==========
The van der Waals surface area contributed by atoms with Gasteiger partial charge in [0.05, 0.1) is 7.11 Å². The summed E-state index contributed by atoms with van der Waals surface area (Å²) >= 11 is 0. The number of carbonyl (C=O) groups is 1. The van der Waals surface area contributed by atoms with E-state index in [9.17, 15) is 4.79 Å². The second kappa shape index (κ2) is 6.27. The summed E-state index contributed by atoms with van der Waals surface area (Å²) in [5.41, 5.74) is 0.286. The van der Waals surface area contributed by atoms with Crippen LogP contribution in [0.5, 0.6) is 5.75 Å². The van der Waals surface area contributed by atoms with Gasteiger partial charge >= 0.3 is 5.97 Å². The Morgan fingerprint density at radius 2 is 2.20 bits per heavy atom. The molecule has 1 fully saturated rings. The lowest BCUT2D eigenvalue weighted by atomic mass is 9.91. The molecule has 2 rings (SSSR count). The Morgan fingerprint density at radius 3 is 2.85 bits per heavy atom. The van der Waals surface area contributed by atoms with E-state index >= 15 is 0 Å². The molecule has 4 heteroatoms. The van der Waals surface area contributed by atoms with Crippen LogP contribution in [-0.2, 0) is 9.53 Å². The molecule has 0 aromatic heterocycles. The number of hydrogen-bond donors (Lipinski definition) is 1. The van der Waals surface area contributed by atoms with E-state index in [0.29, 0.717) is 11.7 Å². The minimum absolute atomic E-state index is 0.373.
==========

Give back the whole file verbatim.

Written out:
The van der Waals surface area contributed by atoms with Gasteiger partial charge in [0.05, 0.1) is 7.11 Å². The summed E-state index contributed by atoms with van der Waals surface area (Å²) >= 11 is 0. The number of carbonyl (C=O) groups is 1. The van der Waals surface area contributed by atoms with E-state index in [9.17, 15) is 4.79 Å². The second kappa shape index (κ2) is 6.27. The summed E-state index contributed by atoms with van der Waals surface area (Å²) in [5.41, 5.74) is 0.286. The van der Waals surface area contributed by atoms with Crippen LogP contribution in [0.5, 0.6) is 5.75 Å². The van der Waals surface area contributed by atoms with Gasteiger partial charge >= 0.3 is 5.97 Å². The Morgan fingerprint density at radius 2 is 2.20 bits per heavy atom. The molecule has 1 fully saturated rings. The lowest BCUT2D eigenvalue weighted by atomic mass is 9.91. The molecule has 2 rings (SSSR count). The Morgan fingerprint density at radius 3 is 2.85 bits per heavy atom. The van der Waals surface area contributed by atoms with E-state index >= 15 is 0 Å². The molecule has 4 heteroatoms. The van der Waals surface area contributed by atoms with Crippen LogP contribution in [-0.2, 0) is 9.53 Å². The molecule has 0 aromatic heterocycles. The number of hydrogen-bond donors (Lipinski definition) is 1. The van der Waals surface area contributed by atoms with E-state index in [0.29, 0.717) is 11.7 Å². The minimum absolute atomic E-state index is 0.373.